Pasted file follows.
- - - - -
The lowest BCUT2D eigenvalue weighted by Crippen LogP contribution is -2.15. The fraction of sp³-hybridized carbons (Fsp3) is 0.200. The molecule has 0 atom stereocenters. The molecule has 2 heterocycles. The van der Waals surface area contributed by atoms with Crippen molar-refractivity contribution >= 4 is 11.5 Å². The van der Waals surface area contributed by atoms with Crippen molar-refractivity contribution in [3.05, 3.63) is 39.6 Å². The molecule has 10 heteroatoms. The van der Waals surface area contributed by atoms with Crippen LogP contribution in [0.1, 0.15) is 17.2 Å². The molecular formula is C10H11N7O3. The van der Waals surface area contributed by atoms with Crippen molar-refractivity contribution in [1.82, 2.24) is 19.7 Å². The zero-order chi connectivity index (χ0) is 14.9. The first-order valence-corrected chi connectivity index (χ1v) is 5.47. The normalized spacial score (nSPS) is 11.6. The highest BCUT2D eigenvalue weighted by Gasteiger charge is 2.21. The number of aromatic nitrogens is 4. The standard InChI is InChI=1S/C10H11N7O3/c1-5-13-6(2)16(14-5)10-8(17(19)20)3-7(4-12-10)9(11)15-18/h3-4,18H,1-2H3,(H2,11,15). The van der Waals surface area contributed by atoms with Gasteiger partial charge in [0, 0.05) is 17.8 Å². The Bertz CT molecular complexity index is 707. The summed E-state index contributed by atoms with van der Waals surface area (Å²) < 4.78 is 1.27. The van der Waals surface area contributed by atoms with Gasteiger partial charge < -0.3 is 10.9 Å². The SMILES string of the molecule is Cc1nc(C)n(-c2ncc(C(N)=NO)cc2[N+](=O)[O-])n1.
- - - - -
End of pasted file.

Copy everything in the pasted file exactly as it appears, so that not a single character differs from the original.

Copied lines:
The lowest BCUT2D eigenvalue weighted by Crippen LogP contribution is -2.15. The fraction of sp³-hybridized carbons (Fsp3) is 0.200. The molecule has 0 atom stereocenters. The molecule has 2 heterocycles. The van der Waals surface area contributed by atoms with Crippen molar-refractivity contribution >= 4 is 11.5 Å². The van der Waals surface area contributed by atoms with Crippen molar-refractivity contribution in [3.05, 3.63) is 39.6 Å². The molecule has 10 heteroatoms. The van der Waals surface area contributed by atoms with Crippen LogP contribution in [0.1, 0.15) is 17.2 Å². The molecular formula is C10H11N7O3. The van der Waals surface area contributed by atoms with Crippen molar-refractivity contribution in [1.82, 2.24) is 19.7 Å². The zero-order chi connectivity index (χ0) is 14.9. The first-order valence-corrected chi connectivity index (χ1v) is 5.47. The normalized spacial score (nSPS) is 11.6. The highest BCUT2D eigenvalue weighted by Gasteiger charge is 2.21. The number of aromatic nitrogens is 4. The standard InChI is InChI=1S/C10H11N7O3/c1-5-13-6(2)16(14-5)10-8(17(19)20)3-7(4-12-10)9(11)15-18/h3-4,18H,1-2H3,(H2,11,15). The van der Waals surface area contributed by atoms with Gasteiger partial charge in [0, 0.05) is 17.8 Å². The Bertz CT molecular complexity index is 707. The summed E-state index contributed by atoms with van der Waals surface area (Å²) < 4.78 is 1.27. The van der Waals surface area contributed by atoms with Gasteiger partial charge < -0.3 is 10.9 Å². The SMILES string of the molecule is Cc1nc(C)n(-c2ncc(C(N)=NO)cc2[N+](=O)[O-])n1.